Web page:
AUSTIN - (KXAN) - The crime lab at the Texas Department of Public Safety is finding a significant presence of prescription or illegal drugs in blood tested in DWI cases.
While it doesn't keep data on specific drugs and so cannot break down whether there are more prescription drug abuse cases, the lab is seeing some of the more common drugs, said Tom Vinger, DPS spokesman.
"We're definitely seeing a fair amount of involvement in prescription drug testing. And certainly some of the more common drugs: Soma, Xanax, hydrocodone," Vinger said.
DPS points to the prevalence of police no-refusal operations which have brought in more blood to be analyzed.
Vinger said, "So there's now evidence to test, not only for alcohol but for drugs, illegal or prescription that wasn't there before."
In 2010, there were about six thousand cases. Two years later, that was up to more than 7-thousand.
The workload has prompted the Austin lab to assign three additional personnel and reallocate positions to deal with the demand. And, for the next two years, the agency is requesting about a dozen additional forensic scientists to analyze blood alcohol and controlled substance cases.
That does not include the cost of replacing aging equipment or buying new analysis hardware.
So who is getting behind the wheel doped up on prescription meds?
One man who spoke with KXAN, Scott Lynch, described being a danger to himself on the road.
"Whenever you drive in that state, the best possible outcome you can hope for is a wreck, for yourself," he said.
Lynch says he would take more than 10 pills a day, every day.
"If I even had the smallest sense of my buzz going away I was doing anything I could to bring the buzz back," he said.
And he was only 17. Lynch says he started abusing prescription drugs like Xanax after he said the thrill of alcohol and marijuana wore off. Then he started combining, looking for that next high.
One winter night in 2006, a week after his birthday Lynch got behind the wheel of his car, ignoring his friends' warnings and headed for home in East Austin.
"At one point I even remember forgetting that I was driving," he said. For the most part it was a blackout, I remember bits and pieces of trying to drive home. I can't even remember the wreck to be honest. I just remember cops in my face, talking to me, asking me questions."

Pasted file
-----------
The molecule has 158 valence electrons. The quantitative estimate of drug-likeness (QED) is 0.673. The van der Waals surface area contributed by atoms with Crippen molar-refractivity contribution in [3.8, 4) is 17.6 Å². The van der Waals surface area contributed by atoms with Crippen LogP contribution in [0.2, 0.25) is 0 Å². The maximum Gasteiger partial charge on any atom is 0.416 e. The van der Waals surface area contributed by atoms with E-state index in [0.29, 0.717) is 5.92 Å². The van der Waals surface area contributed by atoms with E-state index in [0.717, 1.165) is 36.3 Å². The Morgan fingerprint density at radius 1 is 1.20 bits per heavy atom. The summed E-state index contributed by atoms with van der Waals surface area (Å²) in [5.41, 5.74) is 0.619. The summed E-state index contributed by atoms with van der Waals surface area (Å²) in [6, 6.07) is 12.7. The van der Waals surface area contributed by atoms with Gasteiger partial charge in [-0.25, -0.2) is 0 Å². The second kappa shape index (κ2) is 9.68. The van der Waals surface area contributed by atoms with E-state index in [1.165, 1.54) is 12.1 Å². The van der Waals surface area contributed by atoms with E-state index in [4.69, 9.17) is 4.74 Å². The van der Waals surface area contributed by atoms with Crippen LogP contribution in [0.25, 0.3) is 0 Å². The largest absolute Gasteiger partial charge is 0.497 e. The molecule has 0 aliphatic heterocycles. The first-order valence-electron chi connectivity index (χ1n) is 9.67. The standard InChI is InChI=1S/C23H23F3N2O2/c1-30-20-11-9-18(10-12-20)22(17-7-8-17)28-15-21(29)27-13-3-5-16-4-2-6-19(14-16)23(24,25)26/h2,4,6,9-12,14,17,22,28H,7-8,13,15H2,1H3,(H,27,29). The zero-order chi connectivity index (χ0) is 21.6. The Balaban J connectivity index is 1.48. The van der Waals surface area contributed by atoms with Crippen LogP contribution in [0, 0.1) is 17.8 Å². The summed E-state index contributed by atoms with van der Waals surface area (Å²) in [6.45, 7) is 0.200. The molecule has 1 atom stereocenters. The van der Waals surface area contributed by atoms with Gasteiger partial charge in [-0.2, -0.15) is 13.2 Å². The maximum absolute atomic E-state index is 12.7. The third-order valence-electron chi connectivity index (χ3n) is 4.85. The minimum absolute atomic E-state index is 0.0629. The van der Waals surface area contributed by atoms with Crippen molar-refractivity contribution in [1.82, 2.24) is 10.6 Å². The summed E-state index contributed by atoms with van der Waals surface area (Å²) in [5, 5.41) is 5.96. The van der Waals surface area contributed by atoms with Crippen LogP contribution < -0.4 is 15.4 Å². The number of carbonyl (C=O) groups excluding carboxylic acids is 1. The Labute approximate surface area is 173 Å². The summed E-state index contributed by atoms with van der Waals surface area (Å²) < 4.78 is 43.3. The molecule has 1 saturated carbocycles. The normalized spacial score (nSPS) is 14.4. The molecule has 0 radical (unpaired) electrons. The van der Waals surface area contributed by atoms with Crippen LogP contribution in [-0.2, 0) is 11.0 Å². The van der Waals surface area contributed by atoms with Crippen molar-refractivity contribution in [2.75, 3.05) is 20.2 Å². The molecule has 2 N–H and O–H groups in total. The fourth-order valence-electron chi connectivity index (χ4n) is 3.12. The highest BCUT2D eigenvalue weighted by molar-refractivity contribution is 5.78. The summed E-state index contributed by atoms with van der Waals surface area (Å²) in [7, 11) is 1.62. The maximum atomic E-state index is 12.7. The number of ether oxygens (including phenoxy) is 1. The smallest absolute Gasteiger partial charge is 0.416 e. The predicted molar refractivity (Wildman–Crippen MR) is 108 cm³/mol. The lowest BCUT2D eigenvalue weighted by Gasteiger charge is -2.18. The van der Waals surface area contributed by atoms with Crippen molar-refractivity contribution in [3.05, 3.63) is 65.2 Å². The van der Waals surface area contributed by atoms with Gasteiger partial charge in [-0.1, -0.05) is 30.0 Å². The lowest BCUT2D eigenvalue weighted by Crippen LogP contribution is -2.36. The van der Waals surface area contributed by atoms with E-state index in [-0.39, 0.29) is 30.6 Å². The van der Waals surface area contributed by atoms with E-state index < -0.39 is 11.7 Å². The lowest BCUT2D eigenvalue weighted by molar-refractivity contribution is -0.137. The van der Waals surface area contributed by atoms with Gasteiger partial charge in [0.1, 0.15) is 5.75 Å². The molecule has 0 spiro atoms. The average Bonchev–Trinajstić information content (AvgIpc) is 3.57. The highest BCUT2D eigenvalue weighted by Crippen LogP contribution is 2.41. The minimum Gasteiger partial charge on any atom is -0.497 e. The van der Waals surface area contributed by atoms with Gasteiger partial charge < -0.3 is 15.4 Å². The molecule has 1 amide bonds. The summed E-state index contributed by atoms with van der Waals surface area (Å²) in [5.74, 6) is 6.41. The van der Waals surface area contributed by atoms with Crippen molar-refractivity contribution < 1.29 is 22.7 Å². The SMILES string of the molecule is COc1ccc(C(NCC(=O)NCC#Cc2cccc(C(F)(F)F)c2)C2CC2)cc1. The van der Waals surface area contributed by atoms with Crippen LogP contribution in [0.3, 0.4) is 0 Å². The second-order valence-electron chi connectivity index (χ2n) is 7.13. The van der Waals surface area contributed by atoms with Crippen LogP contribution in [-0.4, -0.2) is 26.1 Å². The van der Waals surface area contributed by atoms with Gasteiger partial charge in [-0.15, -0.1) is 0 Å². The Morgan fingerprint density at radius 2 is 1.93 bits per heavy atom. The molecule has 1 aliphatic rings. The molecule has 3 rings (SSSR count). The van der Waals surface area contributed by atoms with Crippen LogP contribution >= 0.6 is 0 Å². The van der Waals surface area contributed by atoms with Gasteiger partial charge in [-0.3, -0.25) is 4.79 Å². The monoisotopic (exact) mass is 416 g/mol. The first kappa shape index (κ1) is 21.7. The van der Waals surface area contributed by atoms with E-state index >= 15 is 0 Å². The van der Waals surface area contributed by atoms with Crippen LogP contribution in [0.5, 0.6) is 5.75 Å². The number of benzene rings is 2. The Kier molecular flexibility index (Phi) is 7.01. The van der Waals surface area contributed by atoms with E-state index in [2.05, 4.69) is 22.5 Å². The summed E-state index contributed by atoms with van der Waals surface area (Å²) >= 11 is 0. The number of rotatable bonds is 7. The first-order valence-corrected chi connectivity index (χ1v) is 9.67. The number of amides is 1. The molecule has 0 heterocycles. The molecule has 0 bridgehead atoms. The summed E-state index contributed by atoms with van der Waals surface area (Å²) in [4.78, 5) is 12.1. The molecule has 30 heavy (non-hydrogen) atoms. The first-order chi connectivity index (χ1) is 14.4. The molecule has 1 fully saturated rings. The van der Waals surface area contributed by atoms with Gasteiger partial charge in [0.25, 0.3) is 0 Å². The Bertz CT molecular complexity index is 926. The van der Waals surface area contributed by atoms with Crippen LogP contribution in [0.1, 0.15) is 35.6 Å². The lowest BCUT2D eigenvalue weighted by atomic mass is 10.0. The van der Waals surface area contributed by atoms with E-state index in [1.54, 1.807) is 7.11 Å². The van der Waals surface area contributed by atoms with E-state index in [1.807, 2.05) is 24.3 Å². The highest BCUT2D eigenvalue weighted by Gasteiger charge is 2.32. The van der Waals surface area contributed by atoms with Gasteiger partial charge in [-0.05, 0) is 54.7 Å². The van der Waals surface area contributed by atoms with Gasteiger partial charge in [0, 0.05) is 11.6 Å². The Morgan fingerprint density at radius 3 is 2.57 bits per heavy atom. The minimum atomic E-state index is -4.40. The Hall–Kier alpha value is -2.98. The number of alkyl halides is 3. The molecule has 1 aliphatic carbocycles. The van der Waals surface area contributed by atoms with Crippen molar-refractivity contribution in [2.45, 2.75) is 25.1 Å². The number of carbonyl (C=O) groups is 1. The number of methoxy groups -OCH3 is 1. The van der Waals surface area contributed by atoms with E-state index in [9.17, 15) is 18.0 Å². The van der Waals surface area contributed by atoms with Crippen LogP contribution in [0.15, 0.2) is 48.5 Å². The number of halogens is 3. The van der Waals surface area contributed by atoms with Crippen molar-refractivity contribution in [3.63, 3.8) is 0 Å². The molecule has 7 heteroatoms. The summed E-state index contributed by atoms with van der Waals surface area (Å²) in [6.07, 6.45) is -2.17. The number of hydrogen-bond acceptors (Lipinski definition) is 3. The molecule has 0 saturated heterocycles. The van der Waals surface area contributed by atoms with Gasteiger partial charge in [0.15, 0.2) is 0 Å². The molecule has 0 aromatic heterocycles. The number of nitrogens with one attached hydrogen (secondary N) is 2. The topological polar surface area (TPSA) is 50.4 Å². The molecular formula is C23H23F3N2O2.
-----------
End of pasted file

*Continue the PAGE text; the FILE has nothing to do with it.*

A four-year prison sentence and two more years later, Lynch says he's clean. Today, this 24-year-old is dedicated to helping other addicts and their families, working as an admissions specialist at Austin Recovery, a non-profit help center.
But it's not just the hardcore addicts looking for a high who are driving impaired on our roads. Addiction specialists point to what they call the accidentally drug-dependent motorist. That could be anybody. They could be in the vehicle next to you, or right behind you.
They say that could be someone who might decide to self-dose prescription medicine as the effects of the prescribed dose appear to wear off, or to ease chronic pain.
They may be unaware they are getting behind the wheel of their car with more than the recommended amount of their prescription flooding their system. And that is where the danger of impairment lies, said Debbie Hooks a nurse manager at Austin Recovery's detox unit.
She compares it to having several glasses of alcohol.
"You can't be responsible for driving a 4,000-pound vehicle if you don't have the response time and the reaction time, said Hooks.
More and more the center is seeing so-called regular people come in, hooked on the meds their doctors originally prescribed.
"It's a natural part of everyday life, Hooks said. ‘I take my vitamin, I take my pain pill.' And then you get in the car and some people don't even realize they're impaired."
Hooks says she has seen patients at Austin Recovery who were taking up to 30 pills a day of the pain suppressant Vicodin. That's five times the regular dose. A common explanation, she says? The dosage didn't work anymore, so the patient simply had to take more.
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